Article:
NFL's Concussion Priorities Cause Concern

Mahercor .comCorrespondent IOctober 7, 2007

NFL union's concern should center on improved health issues

An NFL labor war primer: Players, who make an average salary of $1.3 million, get 64.5 percent of the league's "designated gross revenue," which, in effect, is not so gross at all, because it doesn't include suites and concessions and merchandising and parking and those little plastic footballs.

Of course, when players find out owners are squirreling away millions, they're aghast. They demand a cut of everything, including the little plastic footballs.

Owners - average franchise worth estimated at $819 million - say, OK, but only if the percentage comes down. The union won't take a penny less than 60 percent.


Finally, Gene Upshaw reportedly counters at 59.6, which, technically, is still 60 percent if you're rounding up, or that's what he can tell the rank and file this summer when they ask over martinis why he caved in.

Bottom line: One set of millionaires is trying to extract more money from another set of millionaires.

Frankly, I'm having a hard time working up sympathies here.

Normally my vote goes with labor. But players are a hard lot to empathize with these days when money is all that seems to matter with so much more at risk.

Working conditions should be a priority for this union. Better turf, safer equipment, more long-term studies. Even the information we have at hand is enough to scare players straight to a dentist.

How many careers have been shortened by concussions? How many could have been prevented by something as simple as a mouthguard?

Between 2000 and 2003, NFL teams reported 203 concussions, probably a conservative number at that. Indianapolis reported 20.

New England? Zero.

Much of that credit goes to a Massachusetts dentist who invented a mouthguard that absorbs the shock of a blow to the jaw.

Players who use Gerald Maher's device swear by it. Any kind of mouthguard would probably help, for that matter. The NCAA requires them. The NFL doesn't, and 40 percent of players don't bother.

You'd think the NFL would want to protect its investment. Apparently you've got to look out for yourself.

In ESPN The Magazine last month, Maher detailed his frustration in dealings with Elliott Pellman, the man in charge of the NFL's studies on concussions.

Pellman told the magazine he doesn't believe the mouthguards are viable. A debatable point, probably. But what really sunk Pellman's argument was his response to reports that 15 percent of NFL players return to play immediately after a concussion and 34 percent come back later.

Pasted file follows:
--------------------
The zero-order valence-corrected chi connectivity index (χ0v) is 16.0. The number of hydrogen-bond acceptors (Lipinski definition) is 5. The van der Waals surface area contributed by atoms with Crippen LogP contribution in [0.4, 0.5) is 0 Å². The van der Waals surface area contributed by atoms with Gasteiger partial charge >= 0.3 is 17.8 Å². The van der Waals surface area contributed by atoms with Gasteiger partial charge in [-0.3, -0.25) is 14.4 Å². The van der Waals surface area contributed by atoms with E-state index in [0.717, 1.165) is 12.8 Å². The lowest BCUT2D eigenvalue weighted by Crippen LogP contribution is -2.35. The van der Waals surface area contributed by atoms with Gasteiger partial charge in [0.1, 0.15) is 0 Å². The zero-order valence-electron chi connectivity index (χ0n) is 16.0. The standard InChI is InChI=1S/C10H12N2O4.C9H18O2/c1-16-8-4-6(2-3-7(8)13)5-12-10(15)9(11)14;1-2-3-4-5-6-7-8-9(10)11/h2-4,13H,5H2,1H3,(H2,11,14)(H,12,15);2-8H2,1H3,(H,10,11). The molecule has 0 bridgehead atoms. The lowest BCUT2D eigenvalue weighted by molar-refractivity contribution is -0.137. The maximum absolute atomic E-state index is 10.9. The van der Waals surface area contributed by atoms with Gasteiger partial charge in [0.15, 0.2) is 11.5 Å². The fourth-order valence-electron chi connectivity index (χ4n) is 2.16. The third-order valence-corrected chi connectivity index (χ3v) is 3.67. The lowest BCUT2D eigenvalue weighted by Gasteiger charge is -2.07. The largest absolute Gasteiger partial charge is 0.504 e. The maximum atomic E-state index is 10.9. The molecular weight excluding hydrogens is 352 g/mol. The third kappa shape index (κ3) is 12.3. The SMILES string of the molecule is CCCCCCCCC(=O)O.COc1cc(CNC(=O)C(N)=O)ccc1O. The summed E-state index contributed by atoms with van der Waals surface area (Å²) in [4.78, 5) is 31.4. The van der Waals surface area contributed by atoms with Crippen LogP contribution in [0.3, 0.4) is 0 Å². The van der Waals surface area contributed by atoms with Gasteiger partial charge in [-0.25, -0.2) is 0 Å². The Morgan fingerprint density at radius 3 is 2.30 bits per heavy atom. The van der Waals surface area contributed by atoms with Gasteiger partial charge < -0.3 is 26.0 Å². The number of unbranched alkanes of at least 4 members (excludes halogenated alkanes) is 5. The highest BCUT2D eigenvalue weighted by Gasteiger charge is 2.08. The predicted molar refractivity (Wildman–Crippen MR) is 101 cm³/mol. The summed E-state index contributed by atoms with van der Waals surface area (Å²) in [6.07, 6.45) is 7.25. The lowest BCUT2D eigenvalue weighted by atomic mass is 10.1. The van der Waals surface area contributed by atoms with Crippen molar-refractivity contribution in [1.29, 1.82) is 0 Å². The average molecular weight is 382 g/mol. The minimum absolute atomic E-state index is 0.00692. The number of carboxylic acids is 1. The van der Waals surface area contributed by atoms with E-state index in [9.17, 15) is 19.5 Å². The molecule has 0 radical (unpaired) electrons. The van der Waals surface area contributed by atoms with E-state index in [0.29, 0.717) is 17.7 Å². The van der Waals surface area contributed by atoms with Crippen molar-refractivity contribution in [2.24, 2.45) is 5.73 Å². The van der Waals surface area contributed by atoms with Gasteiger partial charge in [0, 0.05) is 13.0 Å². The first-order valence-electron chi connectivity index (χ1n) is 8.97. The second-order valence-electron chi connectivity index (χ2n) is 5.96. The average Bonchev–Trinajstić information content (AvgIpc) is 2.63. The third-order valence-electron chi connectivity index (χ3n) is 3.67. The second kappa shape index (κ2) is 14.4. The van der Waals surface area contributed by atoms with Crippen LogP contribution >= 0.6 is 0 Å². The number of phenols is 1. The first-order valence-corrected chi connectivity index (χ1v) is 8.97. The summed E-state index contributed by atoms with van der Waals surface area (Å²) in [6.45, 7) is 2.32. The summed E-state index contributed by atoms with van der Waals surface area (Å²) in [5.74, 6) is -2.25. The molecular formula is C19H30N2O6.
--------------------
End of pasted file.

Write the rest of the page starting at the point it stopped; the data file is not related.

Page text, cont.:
"If a player feels good, what's the contraindication to letting him play again?" Pellman asked the magazine. "There is none."

He should talk to Kevin Guskiewicz. A trainer who works with Center for the Study of Retired Athletes, Guskiewicz said players who suffer three concussions in a seven-year period are three times more likely to have another. In his survey of 1,742 former players, he also found that the rate of depression among those who suffered five or more concussions was three times greater.

An unproven link, but disturbing, nonetheless: Guskiewicz found players diagnosed with Alzheimer's in their early 50s, nearly 20 years earlier than the national average.

No risk if a player says he feels good? Tell that to Karl and Karen Baker.

A referee asked their 19-year-old son, Dylan, if he could go on in a 1997 Golden Gloves fight.

"Yeah," Dylan said. "Let's go."

Five seconds later, the Round Rock, Texas, youth was dead. Baker was a victim of something called "second impact syndrome," a deadly combination of two concussions in a short span. Neither concussion would have been fatal on its own with at least a week in between. Together, in so short a time, the effect was catastrophic.

No one in Texas Golden Gloves circles had heard of second impact syndrome when I asked. Chances are good Elliott Pellman hasn't either.

NFL players? They don't make safety much of an issue at any level. Many are afraid of being replaced if they report injuries. Most are fatalistic.

The players' reactions surprised Guskiewicz.

"Their wives wanted to know more than they do," he told me last fall.

You'd like to think players would make these safety issues a priority in negotiations. Instead, it's always money. Here's hoping they get what they want then. Maybe it'll buy more insurance.